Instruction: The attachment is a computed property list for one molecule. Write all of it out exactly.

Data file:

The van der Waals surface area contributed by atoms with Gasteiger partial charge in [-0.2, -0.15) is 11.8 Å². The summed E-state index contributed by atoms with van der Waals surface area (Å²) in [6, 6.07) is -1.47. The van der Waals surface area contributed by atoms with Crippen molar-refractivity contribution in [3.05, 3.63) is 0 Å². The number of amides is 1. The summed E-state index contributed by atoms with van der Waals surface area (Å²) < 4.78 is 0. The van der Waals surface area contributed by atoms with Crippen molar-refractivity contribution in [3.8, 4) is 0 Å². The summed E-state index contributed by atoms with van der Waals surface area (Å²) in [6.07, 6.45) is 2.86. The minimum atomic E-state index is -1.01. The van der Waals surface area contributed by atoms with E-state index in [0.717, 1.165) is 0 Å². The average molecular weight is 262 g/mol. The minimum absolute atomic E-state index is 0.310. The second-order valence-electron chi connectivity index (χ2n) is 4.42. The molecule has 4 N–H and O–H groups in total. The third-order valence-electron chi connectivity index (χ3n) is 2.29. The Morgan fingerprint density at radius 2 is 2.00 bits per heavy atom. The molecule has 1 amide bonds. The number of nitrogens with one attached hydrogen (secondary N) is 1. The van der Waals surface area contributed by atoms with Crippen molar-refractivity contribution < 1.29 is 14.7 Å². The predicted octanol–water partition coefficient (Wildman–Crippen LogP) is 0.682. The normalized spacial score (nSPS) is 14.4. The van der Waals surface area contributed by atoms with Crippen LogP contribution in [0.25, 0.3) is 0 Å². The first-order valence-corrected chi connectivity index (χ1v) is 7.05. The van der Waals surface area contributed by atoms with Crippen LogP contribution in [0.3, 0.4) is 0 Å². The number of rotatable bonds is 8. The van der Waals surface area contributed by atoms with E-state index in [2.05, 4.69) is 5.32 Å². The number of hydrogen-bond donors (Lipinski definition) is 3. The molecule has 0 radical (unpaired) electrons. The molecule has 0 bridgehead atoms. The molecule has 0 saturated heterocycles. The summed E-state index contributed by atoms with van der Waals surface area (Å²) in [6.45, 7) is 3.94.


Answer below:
The van der Waals surface area contributed by atoms with Gasteiger partial charge in [-0.2, -0.15) is 11.8 Å². The summed E-state index contributed by atoms with van der Waals surface area (Å²) in [6, 6.07) is -1.47. The van der Waals surface area contributed by atoms with Crippen molar-refractivity contribution in [3.05, 3.63) is 0 Å². The number of amides is 1. The summed E-state index contributed by atoms with van der Waals surface area (Å²) < 4.78 is 0. The van der Waals surface area contributed by atoms with Crippen molar-refractivity contribution in [3.8, 4) is 0 Å². The summed E-state index contributed by atoms with van der Waals surface area (Å²) in [6.07, 6.45) is 2.86. The minimum atomic E-state index is -1.01. The van der Waals surface area contributed by atoms with E-state index in [0.717, 1.165) is 0 Å². The average molecular weight is 262 g/mol. The minimum absolute atomic E-state index is 0.310. The second-order valence-electron chi connectivity index (χ2n) is 4.42. The molecule has 4 N–H and O–H groups in total. The third-order valence-electron chi connectivity index (χ3n) is 2.29. The Morgan fingerprint density at radius 2 is 2.00 bits per heavy atom. The molecule has 1 amide bonds. The number of nitrogens with one attached hydrogen (secondary N) is 1. The van der Waals surface area contributed by atoms with Crippen molar-refractivity contribution < 1.29 is 14.7 Å². The predicted octanol–water partition coefficient (Wildman–Crippen LogP) is 0.682. The normalized spacial score (nSPS) is 14.4. The van der Waals surface area contributed by atoms with Crippen LogP contribution in [0.25, 0.3) is 0 Å². The first-order valence-corrected chi connectivity index (χ1v) is 7.05. The van der Waals surface area contributed by atoms with Crippen LogP contribution in [0.3, 0.4) is 0 Å². The number of rotatable bonds is 8. The van der Waals surface area contributed by atoms with E-state index in [2.05, 4.69) is 5.32 Å². The number of hydrogen-bond donors (Lipinski definition) is 3. The molecule has 0 radical (unpaired) electrons. The molecule has 0 bridgehead atoms. The molecule has 0 saturated heterocycles. The summed E-state index contributed by atoms with van der Waals surface area (Å²) in [6.45, 7) is 3.94.